Christian College Cans Lesbian Soccer Coach (Video)

Screenshot courtesy of <a href="http://belmontbruins.cstv.com/sports/w-soccer/mtt/howe_lisa00.html">Belmont University</a>

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Belmont University, a private Christian school in Nashville, Tennessee, was shocked! shocked! to discover that its women’s soccer coach was a lesbian whose life partner was pregnant with the couple’s first child. On hearing news of this family’s scheduled delivery of joy, Belmont did what any purveyor of Christian love and charity would do: It told coach Lisa Howe to pack her crap and leave the campus forever.

Apparently, Howe—who’d previously earned administration kudos for upping the soccer program’s performance and its kids’ grades—announced to her players that she and her partner were expecting a baby. When word of her gayness filtered up to the college overseers, she was let go. The university, for its part, is saying Howe’s departure was mutually decided, but Howe—who’s hired a lawyer—and her players tell a different story:

According to Belmont’s mission statement, “Faculty, administration and staff uphold Jesus as the Christ and as the measure for all things.” Translation: Personnel can’t be Jewish, Muslim, or anything else non-Christian. Including, apparently, lesbian or gay. That’s a standard deal at many Christian secondary schools and higher-learning institutions, which can fire their employees for “immoral conduct.” But that practice seems to be at odds with this other passage from the school’s mission statement:

Belmont University welcomes men and women from diverse backgrounds. The university upholds the dignity of all and fosters an atmosphere of respect for the civil expression of divergent perspectives that enables students to learn, live, work and socialize together.

Belmont’s also got a pretty exhaustive sexual harassment policy (PDF), which Howe and her attorney are hopefully poring over:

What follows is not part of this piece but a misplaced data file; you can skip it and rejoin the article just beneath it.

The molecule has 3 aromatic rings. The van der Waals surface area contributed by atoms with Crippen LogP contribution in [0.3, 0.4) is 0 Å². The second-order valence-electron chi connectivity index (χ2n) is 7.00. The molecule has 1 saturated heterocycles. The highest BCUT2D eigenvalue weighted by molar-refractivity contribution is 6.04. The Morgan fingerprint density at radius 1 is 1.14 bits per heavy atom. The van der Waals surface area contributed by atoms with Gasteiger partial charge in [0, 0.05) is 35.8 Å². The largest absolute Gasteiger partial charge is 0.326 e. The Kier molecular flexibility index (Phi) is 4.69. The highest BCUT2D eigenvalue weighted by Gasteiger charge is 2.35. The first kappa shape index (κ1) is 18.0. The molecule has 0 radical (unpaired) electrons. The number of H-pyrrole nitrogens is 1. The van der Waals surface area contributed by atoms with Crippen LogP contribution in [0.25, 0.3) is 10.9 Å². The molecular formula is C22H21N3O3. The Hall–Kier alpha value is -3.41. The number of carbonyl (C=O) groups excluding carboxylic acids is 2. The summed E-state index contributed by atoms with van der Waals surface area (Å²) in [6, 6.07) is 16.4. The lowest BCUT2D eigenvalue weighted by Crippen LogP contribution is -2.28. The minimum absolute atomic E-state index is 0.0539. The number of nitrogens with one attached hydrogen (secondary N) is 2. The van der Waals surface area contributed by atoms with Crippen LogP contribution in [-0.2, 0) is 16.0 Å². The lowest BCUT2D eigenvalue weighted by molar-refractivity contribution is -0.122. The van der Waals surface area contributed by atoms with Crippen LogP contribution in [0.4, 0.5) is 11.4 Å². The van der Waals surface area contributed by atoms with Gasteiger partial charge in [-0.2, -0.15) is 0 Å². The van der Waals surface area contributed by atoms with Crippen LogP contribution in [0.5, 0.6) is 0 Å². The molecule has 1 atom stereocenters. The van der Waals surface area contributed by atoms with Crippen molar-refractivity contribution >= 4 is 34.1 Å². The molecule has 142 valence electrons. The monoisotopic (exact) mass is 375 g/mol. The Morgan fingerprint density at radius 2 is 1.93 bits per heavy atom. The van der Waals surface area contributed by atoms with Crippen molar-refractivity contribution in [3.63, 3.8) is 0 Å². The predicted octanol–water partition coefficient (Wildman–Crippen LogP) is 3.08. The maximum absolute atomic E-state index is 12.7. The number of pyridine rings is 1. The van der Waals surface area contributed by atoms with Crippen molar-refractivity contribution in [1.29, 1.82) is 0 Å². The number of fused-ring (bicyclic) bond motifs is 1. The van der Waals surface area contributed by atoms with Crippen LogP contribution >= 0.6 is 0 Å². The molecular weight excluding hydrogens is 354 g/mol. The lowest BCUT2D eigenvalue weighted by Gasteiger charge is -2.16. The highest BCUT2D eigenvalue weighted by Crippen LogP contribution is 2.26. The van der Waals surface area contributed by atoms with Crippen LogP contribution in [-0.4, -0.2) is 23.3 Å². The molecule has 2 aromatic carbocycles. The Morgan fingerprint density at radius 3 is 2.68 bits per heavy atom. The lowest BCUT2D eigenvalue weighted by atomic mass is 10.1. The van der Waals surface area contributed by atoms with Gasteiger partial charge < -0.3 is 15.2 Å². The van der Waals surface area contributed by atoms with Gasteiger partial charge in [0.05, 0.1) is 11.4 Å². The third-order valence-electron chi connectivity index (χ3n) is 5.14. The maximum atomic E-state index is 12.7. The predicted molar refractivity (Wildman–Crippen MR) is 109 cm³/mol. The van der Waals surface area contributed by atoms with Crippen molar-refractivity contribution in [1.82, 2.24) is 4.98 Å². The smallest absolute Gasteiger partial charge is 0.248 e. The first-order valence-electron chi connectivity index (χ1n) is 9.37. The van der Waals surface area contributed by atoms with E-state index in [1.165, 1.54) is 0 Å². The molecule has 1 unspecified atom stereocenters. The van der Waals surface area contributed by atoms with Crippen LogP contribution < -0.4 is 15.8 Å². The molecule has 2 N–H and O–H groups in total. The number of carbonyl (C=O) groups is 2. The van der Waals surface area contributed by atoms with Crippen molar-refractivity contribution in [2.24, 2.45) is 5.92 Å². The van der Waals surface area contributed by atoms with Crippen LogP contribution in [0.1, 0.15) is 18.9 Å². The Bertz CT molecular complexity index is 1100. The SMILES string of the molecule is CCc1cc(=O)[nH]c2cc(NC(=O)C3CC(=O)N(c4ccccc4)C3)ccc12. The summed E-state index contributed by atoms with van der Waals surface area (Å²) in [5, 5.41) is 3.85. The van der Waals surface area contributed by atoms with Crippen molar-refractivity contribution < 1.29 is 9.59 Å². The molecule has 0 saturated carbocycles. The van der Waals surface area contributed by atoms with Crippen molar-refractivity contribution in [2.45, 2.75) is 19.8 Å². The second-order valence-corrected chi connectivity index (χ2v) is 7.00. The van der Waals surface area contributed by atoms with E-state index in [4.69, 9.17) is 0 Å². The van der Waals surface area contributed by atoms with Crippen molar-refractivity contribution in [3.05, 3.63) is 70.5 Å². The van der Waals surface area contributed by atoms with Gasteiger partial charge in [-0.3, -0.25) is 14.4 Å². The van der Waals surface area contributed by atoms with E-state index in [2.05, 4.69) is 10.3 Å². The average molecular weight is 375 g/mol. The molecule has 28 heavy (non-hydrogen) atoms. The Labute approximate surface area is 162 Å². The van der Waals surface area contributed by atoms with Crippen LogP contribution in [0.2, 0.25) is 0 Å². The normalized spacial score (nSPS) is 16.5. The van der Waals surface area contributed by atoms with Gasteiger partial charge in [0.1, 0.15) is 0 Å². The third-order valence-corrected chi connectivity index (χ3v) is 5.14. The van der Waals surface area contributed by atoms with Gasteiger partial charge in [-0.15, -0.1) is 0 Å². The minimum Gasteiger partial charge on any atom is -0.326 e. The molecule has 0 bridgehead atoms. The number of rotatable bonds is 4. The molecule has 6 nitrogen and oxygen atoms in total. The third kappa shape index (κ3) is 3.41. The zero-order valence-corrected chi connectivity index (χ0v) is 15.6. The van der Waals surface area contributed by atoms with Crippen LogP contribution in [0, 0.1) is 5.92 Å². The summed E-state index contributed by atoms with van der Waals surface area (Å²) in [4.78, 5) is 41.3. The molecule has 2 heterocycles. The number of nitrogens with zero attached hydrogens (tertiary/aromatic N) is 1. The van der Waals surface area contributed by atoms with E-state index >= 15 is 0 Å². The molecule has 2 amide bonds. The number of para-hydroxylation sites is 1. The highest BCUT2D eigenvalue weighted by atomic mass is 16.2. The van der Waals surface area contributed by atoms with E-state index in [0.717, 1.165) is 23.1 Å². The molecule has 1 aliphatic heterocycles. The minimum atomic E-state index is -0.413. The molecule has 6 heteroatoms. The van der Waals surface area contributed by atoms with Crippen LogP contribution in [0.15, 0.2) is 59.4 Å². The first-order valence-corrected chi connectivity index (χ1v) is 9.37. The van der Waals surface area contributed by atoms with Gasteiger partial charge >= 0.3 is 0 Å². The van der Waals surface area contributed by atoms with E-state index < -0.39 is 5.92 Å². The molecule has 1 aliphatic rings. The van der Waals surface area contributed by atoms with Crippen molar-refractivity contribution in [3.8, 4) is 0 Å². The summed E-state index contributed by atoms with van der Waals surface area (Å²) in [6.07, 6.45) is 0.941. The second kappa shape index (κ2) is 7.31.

Sexual harassment occurs when unwanted attention of a sexual nature interferes with a person’s ability to obtain an education, work or participate in recreational or social activities at Belmont University…It blurs the boundary between professional and personal relationships by introducing a conflicting personal element into what should be a professional situation.

Belmont’s got some ‘splainin’ to do. On the one hand, they want to celebrate diversity, as well as to prevent staffers from feeling persecuted by making a professional issue of their personal sexuality. On the other hand, they want moral staffers! And that means they want to know how you use your gonads!

Sound glib? perhaps. But notwithstanding the dictates of Deuteronomy, Leviticus, and Christianity as it’s practiced by a certain offshoot of Southern evangelicals, more and more Americans are getting smart to the idea that homosexuality is a poor measure of someone’s job fitness. (One of the university’s biggest donors has already called the firing an “injustice” that he hoped would be reversed.)

In a statement to the press, Howe herself expressed the hope that equality would catch on:

I am a dedicated, respected, and successful soccer coach. I was a good student athlete recruiter, had an organized and professionally run program, and was one of Belmont’s best employees. None of that changed when I acknowledged that I am a lesbian and that my partner and I are expecting a baby. I am proud of who I am and my family and our future, and I want every person—no matter what race, religion, nationality or sexuality they represent—to feel the same way.

Yes, I would have preferred not to be in the headlines, but if my situation leads to one person beginning to feel acceptance now, or one more person becoming more understanding of diversity, and if people can begin to talk openly and honestly about topics they never broached before, then this unfortunate situation will have served a positive purpose.

While the past several days have been difficult, I can compare this period to something familiar to student athletes—the summer workout. While that is exhausting and painful, it prepares us to be able to accomplish something great in the future.

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